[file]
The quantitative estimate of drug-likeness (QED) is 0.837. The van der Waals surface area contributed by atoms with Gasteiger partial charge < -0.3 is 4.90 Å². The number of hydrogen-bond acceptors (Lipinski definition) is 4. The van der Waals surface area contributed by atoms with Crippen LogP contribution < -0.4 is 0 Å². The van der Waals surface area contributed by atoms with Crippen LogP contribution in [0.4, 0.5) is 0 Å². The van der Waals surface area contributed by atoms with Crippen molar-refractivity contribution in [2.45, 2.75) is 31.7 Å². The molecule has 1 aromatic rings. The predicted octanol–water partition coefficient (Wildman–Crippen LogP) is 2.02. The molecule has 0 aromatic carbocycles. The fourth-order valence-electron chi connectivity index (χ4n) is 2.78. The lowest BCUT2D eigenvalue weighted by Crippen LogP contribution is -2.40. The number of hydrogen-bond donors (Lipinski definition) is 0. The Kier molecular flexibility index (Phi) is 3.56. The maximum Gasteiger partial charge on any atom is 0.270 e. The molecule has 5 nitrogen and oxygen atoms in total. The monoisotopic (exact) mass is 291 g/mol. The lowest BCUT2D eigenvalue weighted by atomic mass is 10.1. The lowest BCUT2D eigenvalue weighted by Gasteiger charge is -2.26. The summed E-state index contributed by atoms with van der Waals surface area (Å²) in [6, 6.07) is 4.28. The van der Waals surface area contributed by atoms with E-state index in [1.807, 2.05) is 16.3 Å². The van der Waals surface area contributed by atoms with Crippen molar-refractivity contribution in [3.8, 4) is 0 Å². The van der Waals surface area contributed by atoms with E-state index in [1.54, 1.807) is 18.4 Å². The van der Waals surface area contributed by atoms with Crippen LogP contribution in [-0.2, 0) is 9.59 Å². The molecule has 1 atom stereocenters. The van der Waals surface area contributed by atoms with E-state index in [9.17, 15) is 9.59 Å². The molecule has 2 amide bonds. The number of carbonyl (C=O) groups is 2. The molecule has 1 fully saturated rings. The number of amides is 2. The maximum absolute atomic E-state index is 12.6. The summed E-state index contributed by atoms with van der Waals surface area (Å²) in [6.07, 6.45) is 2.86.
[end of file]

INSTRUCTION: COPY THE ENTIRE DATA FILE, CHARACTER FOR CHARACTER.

The quantitative estimate of drug-likeness (QED) is 0.837. The van der Waals surface area contributed by atoms with Gasteiger partial charge < -0.3 is 4.90 Å². The number of hydrogen-bond acceptors (Lipinski definition) is 4. The van der Waals surface area contributed by atoms with Crippen LogP contribution < -0.4 is 0 Å². The van der Waals surface area contributed by atoms with Crippen LogP contribution in [0.4, 0.5) is 0 Å². The van der Waals surface area contributed by atoms with Crippen molar-refractivity contribution in [2.45, 2.75) is 31.7 Å². The molecule has 1 aromatic rings. The predicted octanol–water partition coefficient (Wildman–Crippen LogP) is 2.02. The molecule has 0 aromatic carbocycles. The fourth-order valence-electron chi connectivity index (χ4n) is 2.78. The lowest BCUT2D eigenvalue weighted by Crippen LogP contribution is -2.40. The number of hydrogen-bond donors (Lipinski definition) is 0. The Kier molecular flexibility index (Phi) is 3.56. The maximum Gasteiger partial charge on any atom is 0.270 e. The molecule has 5 nitrogen and oxygen atoms in total. The monoisotopic (exact) mass is 291 g/mol. The lowest BCUT2D eigenvalue weighted by atomic mass is 10.1. The lowest BCUT2D eigenvalue weighted by Gasteiger charge is -2.26. The summed E-state index contributed by atoms with van der Waals surface area (Å²) in [6, 6.07) is 4.28. The van der Waals surface area contributed by atoms with E-state index in [1.807, 2.05) is 16.3 Å². The van der Waals surface area contributed by atoms with Crippen molar-refractivity contribution in [3.8, 4) is 0 Å². The van der Waals surface area contributed by atoms with E-state index in [1.54, 1.807) is 18.4 Å². The van der Waals surface area contributed by atoms with Crippen LogP contribution in [-0.2, 0) is 9.59 Å². The molecule has 1 atom stereocenters. The van der Waals surface area contributed by atoms with E-state index in [9.17, 15) is 9.59 Å². The molecule has 2 amide bonds. The number of carbonyl (C=O) groups is 2. The molecule has 1 fully saturated rings. The number of amides is 2. The maximum absolute atomic E-state index is 12.6. The summed E-state index contributed by atoms with van der Waals surface area (Å²) in [6.07, 6.45) is 2.86.